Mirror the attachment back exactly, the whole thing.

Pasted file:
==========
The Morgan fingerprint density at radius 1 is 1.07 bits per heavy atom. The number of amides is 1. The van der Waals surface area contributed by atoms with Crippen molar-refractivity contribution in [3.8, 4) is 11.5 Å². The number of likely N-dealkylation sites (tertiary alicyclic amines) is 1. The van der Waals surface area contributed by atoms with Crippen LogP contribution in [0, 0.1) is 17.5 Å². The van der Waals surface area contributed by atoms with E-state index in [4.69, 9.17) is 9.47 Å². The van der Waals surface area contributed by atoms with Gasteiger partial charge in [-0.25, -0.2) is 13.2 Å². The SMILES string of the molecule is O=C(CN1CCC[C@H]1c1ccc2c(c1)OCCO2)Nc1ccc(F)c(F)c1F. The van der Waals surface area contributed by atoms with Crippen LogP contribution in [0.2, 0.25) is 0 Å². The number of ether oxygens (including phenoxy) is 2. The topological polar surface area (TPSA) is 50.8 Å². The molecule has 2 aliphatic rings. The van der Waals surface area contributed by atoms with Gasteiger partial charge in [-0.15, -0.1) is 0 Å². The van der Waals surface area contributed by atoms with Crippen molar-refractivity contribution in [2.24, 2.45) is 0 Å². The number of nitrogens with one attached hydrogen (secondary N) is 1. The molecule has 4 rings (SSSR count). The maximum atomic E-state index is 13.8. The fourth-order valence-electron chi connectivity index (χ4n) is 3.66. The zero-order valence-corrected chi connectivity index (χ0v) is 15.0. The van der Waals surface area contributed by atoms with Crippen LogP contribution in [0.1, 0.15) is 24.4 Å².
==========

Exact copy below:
The Morgan fingerprint density at radius 1 is 1.07 bits per heavy atom. The number of amides is 1. The van der Waals surface area contributed by atoms with Crippen molar-refractivity contribution in [3.8, 4) is 11.5 Å². The number of likely N-dealkylation sites (tertiary alicyclic amines) is 1. The van der Waals surface area contributed by atoms with Crippen LogP contribution in [0, 0.1) is 17.5 Å². The van der Waals surface area contributed by atoms with E-state index in [4.69, 9.17) is 9.47 Å². The van der Waals surface area contributed by atoms with Gasteiger partial charge in [-0.25, -0.2) is 13.2 Å². The SMILES string of the molecule is O=C(CN1CCC[C@H]1c1ccc2c(c1)OCCO2)Nc1ccc(F)c(F)c1F. The van der Waals surface area contributed by atoms with Crippen LogP contribution in [0.2, 0.25) is 0 Å². The number of ether oxygens (including phenoxy) is 2. The topological polar surface area (TPSA) is 50.8 Å². The molecule has 2 aliphatic rings. The van der Waals surface area contributed by atoms with Gasteiger partial charge in [-0.15, -0.1) is 0 Å². The van der Waals surface area contributed by atoms with Crippen molar-refractivity contribution in [2.24, 2.45) is 0 Å². The number of nitrogens with one attached hydrogen (secondary N) is 1. The molecule has 4 rings (SSSR count). The maximum atomic E-state index is 13.8. The fourth-order valence-electron chi connectivity index (χ4n) is 3.66. The zero-order valence-corrected chi connectivity index (χ0v) is 15.0. The van der Waals surface area contributed by atoms with Crippen LogP contribution in [0.1, 0.15) is 24.4 Å².